The holiday season is upon us, and the Department of Justice (DOJ) recently announced policy changes that are the equivalent of finding a lump of coal under the tree.
For the past few years, the DOJ implemented a series of reforms for companies wanting to stay on the right side of the law. These reforms encouraged compliance and cooperation with the government.
Unfortunately, the DOJ has taken a major step backward in achieving these goals. Recently, Deputy Attorney General (DAG) Lisa Monaco issued the Monaco Memo, outlining several changes to how the DOJ will handle corporate compliance and cooperation. Some of these changes represent significant rollbacks to previous reforms. Others change longstanding department policy.
New changes include requiring prosecutors to look at any prior misconduct by a company, rather than looking at prior misconduct similar to the matter at hand, when deciding how to proceed with an enforcement action. This can include:
- Unrelated prior criminal acts;
- Violations of unrelated civil laws and unrelated regulatory rules;
- Violations of unrelated foreign laws; and
- Violations committed by other divisions of a company or by corporate affiliates, subsidiaries, “and other entities within the corporate family.”
This expansive inquiry can be hugely expensive, especially for large, multinational employers. It is also a major change to longstanding DOJ practice. And it is unclear how far back in a company’s history prosecutors should look. It appears to include an unrelated regulatory violation that happened a decade ago or longer and long since fixed.
That’s not all. The DOJ is returning to the “all or nothing” approach for cooperation credit. In 2018, the DOJ narrowed the reach of what’s known as the “Yates Memo.” The Yates Memo forced companies to disclose every piece of information about every individual wrongdoer—those inside and outside the company, no matter how minor their involvement—to obtain any cooperation credit. Narrowing the Memo to employees who were substantially involved in misconduct was much more manageable and made it more likely for companies to cooperate and settle. Unfortunately, returning to the “all or nothing” approach for credit will increase the length and expense of investigations and make it harder for companies to cooperate with the DOJ proactively.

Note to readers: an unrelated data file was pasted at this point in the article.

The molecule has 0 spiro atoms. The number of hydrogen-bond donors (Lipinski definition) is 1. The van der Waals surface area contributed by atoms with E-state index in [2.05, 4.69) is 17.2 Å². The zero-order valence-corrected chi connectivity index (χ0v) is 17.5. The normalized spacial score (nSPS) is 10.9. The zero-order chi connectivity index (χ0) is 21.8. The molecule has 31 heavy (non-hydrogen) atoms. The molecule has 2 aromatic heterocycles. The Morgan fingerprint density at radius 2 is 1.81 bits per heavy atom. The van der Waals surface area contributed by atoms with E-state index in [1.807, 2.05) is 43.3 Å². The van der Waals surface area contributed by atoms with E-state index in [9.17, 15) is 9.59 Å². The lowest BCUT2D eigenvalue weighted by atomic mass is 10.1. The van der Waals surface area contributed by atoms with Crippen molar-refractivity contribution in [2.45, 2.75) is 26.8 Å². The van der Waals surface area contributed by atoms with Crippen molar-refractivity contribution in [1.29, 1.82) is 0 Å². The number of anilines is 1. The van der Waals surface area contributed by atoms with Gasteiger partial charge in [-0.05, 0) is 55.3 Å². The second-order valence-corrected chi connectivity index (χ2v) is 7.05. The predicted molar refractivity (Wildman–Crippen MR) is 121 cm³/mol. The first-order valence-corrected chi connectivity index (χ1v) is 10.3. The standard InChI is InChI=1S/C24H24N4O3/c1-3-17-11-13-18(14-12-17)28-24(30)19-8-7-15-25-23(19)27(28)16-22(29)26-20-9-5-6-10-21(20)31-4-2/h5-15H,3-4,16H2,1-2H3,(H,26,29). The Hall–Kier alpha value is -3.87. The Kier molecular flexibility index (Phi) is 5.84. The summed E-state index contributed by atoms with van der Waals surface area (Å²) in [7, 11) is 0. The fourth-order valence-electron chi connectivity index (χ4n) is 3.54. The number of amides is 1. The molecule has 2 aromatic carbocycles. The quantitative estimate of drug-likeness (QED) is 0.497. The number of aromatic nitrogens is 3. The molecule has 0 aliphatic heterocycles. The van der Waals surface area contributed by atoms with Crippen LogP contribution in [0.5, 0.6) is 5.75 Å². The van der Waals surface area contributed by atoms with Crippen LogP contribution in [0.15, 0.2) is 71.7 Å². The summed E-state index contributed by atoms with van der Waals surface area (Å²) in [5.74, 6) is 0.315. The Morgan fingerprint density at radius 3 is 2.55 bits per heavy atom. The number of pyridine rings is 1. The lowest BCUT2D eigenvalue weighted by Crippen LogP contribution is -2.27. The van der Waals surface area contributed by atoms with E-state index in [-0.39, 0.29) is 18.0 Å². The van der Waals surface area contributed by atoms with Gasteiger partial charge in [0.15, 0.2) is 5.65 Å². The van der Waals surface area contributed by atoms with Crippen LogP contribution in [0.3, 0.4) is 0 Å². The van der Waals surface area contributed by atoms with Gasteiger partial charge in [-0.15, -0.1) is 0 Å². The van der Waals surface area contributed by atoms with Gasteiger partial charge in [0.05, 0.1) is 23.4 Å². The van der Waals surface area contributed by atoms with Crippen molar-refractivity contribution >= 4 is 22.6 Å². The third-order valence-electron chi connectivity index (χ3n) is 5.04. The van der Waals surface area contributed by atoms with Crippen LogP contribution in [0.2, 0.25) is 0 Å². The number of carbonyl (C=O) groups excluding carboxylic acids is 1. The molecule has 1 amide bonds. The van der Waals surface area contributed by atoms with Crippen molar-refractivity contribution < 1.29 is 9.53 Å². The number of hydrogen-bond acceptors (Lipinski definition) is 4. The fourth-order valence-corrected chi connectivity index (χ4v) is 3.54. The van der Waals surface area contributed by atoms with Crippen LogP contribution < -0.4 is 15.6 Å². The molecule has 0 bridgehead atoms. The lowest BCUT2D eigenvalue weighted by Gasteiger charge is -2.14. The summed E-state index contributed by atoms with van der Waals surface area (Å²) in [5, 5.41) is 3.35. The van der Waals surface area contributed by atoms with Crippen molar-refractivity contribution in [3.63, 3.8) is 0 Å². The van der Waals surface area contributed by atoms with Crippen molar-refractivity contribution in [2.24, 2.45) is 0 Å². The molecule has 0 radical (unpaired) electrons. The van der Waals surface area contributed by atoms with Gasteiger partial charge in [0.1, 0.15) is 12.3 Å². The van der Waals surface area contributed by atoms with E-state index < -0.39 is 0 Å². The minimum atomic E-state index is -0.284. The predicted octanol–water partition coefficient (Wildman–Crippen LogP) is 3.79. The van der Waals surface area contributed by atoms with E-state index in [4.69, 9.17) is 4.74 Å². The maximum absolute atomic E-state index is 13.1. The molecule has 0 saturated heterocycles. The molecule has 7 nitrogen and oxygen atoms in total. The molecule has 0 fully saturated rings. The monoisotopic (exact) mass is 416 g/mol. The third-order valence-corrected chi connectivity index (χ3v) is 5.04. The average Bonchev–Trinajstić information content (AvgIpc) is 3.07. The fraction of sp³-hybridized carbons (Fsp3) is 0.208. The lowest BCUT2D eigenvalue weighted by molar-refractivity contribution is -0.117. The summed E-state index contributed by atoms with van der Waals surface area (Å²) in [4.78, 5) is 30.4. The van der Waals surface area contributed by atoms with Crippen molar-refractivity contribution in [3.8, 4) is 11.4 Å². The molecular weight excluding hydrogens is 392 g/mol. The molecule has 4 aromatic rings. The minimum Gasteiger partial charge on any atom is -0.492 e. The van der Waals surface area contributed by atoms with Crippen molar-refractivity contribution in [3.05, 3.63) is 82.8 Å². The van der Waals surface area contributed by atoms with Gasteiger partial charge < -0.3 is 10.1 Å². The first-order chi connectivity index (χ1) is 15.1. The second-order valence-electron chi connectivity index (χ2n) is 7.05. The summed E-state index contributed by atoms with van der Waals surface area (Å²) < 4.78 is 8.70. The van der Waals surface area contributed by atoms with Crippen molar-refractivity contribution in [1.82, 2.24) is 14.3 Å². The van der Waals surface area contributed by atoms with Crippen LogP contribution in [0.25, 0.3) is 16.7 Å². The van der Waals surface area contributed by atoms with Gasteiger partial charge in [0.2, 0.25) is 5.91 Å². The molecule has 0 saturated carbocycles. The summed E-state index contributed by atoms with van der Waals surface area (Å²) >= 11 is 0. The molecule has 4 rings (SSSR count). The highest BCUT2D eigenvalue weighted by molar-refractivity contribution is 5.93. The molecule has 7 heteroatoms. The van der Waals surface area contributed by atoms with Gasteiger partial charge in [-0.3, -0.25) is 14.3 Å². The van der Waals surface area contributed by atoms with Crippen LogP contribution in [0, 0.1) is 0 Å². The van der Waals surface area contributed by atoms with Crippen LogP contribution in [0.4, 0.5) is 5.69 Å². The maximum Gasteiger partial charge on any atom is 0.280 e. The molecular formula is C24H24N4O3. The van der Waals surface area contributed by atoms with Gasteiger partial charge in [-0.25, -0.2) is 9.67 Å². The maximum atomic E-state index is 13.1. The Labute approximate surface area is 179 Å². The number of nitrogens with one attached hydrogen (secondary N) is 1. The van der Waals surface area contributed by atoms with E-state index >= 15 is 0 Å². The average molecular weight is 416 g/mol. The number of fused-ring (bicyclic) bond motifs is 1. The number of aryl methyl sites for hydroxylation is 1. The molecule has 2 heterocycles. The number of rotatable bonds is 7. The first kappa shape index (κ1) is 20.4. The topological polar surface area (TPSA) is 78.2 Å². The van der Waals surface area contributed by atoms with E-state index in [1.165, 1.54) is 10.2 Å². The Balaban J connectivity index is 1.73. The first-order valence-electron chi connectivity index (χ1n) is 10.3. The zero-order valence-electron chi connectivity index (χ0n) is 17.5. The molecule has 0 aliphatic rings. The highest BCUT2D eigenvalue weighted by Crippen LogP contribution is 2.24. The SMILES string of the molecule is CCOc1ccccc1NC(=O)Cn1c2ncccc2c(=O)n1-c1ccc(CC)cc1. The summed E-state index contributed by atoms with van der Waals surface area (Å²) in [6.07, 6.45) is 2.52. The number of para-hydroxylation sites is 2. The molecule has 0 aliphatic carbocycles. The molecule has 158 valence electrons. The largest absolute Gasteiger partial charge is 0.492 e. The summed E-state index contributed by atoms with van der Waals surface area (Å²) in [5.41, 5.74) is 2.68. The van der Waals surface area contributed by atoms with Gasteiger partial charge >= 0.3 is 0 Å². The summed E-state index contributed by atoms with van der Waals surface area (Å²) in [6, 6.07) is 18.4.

The Monaco Memo also rescinded important guidance on the use of independent corporate monitors. Monitors are third-party experts paid for by companies and approved by the DOJ to review the company’s operations and compliance over several years. Because corporate monitors are expensive and aren’t always needed, the DOJ changed its policy in 2018 on how often to use them. But their frequent and widespread use might come back after DAG Monaco emphasized the importance of regularly using monitors to determine whether companies are following their agreements with prosecutors.
Lastly, the DOJ is creating a Corporate Crime Advisory Group (CCAG). It “will have a broad mandate” and will look at issues such as recidivism, standards for the selection of corporate monitors, and the DOJ’s approach to pretrial diversion. CCAG is asking for feedback from the business community, and given the significant changes, we encourage companies to reach out and voice their concerns.
The Corporate Crime Advisory Group should clarify the Memo’s ambiguities and recommend ways to foster an environment of cooperation. Changing longstanding practices and rolling back reforms that incentivized companies to self-disclose violations and cooperate will lead to an environment of hostility and mistrust between the DOJ and the business community and will be less likely to produce the result that everyone wants—-staying on the right side of complex laws.